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Comparison of Miniplates and Reconstruction Plates in Fibular Flap Reconstruction of the Mandible

Robey, Ashley B. M.D.; Spann, Michael L. M.D.; McAuliff, Timothy M. B.S.; Meza, Jane L. Ph.D.; Hollins, Ronald R. M.D.; Johnson, Perry J. M.D.

Plastic and Reconstructive Surgery: December 2008 - Volume 122 - Issue 6 - p 1733-1738
doi: 10.1097/PRS.0b013e31818a9ac5
Reconstructive: Head and Neck: Original Articles

Background: Mandibular reconstruction using free fibular flaps can be performed using various plating techniques. Miniplates (≤2.0 mm) and reconstruction plates (>2.0 mm) have different characteristics that provide theoretical advantages and disadvantages with regard to successful neomandibular fixation.

Methods: A retrospective review of 117 patients undergoing free fibular reconstruction of segmental mandibular defects over the past 10 years was performed. Characteristic data and complication rates were recorded; the authors compared patients who had fibular reconstruction of their mandibular defect with miniplates (n = 86) with those who underwent repair using reconstruction plates (n = 31).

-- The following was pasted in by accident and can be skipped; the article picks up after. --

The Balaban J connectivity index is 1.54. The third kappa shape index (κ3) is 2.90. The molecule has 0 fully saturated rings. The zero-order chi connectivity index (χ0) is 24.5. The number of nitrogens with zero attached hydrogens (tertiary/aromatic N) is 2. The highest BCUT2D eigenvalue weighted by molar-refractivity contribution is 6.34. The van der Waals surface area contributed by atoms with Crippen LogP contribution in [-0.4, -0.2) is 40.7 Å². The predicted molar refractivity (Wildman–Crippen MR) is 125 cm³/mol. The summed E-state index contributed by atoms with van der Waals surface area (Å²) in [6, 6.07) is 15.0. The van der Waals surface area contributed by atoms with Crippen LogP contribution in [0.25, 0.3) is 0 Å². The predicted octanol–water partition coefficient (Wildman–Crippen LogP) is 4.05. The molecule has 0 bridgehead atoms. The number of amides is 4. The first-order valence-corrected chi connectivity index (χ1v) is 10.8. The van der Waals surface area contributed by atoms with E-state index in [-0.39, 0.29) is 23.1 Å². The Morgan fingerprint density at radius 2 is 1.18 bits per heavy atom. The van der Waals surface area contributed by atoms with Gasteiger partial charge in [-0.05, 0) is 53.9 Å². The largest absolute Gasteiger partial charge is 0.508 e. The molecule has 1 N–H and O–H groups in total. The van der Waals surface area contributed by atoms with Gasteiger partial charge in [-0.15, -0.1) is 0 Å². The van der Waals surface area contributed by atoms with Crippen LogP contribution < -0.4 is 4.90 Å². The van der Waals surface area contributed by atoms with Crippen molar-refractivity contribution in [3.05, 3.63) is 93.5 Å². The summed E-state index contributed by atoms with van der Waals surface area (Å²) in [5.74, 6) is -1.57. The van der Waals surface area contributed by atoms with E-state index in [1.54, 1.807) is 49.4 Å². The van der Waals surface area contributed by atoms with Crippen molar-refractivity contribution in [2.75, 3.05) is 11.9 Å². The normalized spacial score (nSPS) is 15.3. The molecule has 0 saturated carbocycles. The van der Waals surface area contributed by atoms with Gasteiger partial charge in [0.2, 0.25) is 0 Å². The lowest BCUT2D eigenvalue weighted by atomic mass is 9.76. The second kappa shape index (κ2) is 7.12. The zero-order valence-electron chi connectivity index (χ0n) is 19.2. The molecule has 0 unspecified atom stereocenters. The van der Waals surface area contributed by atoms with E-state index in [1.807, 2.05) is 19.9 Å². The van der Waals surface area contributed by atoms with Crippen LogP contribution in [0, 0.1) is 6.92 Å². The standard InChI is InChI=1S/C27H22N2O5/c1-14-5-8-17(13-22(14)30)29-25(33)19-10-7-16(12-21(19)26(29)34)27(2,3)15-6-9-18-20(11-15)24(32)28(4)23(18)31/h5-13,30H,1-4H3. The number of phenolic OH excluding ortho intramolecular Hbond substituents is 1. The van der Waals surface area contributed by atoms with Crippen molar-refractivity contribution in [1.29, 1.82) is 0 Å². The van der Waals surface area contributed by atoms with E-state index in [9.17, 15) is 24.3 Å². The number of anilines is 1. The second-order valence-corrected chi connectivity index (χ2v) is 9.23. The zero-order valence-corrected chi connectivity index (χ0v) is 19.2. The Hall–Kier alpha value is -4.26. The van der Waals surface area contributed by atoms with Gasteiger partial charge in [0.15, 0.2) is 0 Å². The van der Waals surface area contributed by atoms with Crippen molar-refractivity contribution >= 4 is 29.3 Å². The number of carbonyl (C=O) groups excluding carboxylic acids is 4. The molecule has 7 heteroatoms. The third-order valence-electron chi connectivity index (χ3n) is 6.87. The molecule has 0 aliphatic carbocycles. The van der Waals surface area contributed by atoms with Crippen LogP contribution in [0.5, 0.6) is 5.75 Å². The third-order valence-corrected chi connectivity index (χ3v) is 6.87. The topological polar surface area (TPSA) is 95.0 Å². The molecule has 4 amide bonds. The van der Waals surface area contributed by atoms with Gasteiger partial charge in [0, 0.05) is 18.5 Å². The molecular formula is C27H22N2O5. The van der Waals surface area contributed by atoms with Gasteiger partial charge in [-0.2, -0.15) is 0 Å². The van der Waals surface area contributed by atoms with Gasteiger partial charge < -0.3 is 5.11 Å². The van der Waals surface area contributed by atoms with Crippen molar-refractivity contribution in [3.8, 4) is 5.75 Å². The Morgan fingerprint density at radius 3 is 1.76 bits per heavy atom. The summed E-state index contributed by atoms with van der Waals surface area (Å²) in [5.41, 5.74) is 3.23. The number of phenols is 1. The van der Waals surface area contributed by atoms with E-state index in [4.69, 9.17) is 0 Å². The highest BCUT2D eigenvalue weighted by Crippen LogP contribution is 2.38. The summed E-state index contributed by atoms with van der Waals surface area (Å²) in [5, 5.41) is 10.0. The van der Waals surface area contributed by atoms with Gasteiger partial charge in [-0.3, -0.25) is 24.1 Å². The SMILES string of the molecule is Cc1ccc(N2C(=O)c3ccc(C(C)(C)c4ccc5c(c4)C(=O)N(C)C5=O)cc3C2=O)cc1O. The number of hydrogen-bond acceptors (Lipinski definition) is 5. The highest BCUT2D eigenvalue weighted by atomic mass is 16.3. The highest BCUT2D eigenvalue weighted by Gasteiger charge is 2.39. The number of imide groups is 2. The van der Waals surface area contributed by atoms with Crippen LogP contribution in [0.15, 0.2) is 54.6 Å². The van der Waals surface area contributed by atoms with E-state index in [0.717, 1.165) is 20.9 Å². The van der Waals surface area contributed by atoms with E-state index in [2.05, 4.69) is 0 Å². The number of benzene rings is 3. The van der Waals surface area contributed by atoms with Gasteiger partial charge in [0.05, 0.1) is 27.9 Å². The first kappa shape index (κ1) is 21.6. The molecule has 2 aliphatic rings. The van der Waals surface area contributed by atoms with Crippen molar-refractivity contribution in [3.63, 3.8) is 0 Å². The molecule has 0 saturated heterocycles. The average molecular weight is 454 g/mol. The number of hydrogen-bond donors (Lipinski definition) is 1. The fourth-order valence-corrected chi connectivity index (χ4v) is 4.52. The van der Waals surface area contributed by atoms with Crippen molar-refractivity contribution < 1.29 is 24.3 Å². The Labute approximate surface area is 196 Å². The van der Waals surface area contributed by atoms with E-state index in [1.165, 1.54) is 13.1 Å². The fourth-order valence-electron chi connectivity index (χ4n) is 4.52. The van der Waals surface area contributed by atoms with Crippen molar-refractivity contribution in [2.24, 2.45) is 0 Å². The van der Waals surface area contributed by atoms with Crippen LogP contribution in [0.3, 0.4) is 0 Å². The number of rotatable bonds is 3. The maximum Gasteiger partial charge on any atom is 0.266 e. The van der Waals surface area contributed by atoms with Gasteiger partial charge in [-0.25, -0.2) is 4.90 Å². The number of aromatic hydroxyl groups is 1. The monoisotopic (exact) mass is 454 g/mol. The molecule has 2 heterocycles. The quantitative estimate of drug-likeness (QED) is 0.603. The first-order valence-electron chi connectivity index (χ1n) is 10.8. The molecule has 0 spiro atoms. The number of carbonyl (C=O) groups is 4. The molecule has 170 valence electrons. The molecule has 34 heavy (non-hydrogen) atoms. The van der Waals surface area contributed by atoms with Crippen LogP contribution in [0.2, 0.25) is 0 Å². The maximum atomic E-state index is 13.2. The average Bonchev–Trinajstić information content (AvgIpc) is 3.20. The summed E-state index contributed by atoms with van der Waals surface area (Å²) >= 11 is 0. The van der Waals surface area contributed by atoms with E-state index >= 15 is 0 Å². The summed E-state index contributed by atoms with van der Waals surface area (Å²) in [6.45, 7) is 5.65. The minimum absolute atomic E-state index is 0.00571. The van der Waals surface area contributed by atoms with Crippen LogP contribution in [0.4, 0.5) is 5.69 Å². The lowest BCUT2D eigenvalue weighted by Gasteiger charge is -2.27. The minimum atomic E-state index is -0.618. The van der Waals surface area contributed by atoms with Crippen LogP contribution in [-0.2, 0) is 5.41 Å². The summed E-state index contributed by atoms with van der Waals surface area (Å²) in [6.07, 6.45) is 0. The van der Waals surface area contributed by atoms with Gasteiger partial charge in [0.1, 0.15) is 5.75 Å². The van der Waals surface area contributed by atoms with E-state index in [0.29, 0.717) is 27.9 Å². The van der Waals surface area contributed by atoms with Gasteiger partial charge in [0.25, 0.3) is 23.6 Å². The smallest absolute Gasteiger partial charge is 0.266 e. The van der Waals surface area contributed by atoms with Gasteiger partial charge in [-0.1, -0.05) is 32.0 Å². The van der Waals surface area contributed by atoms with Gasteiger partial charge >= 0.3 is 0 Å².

Results: No statistically significant difference was identified when comparing miniplates and reconstruction plates with regard to overall cumulative complication rates (46 versus 48 percent), flap failure (15 percent versus 27 percent), plate extrusion (23 percent versus 25 percent), malunion or nonunion (14 percent versus 13 percent), and plate fracture (10 percent versus 0 percent). (The cumulative percentage incidence weighs patient data according to length of follow-up.) The authors’ data did suggest a decreased incidence of osteonecrosis in the miniplate group (5 percent versus 38 percent; p = 0.02), but these results must be interpreted cautiously because of the small sample size.

Conclusion: Selection of plate size, miniplate versus reconstruction plate, does not appear to affect the overall rate of complications in free fibular reconstruction of the mandible.

Omaha, Neb.

From the Department of Otolaryngology, Division of Plastic Surgery, and Department of Biostatistics, University of Nebraska Medical Center, and University of Nebraska Medical School.

Received for publication December 30, 2007; accepted June 2, 2008.

Presented at the Aesthetic Facial Reconstruction in Adults and Children Symposium, in Tuscon, Arizona, February 22, 2008.

Disclosure: Synthes and KLS Martin plating systems were used in this study; no financial support was obtained from either company. The authors also made no distinction between the two plating systems in their comparative analysis. Their results do not support or oppose either company’s products.

Ashley B. Robey, M.D., 981225 Nebraska Medical Center, Omaha, Neb. 68198-1225,

©2008American Society of Plastic Surgeons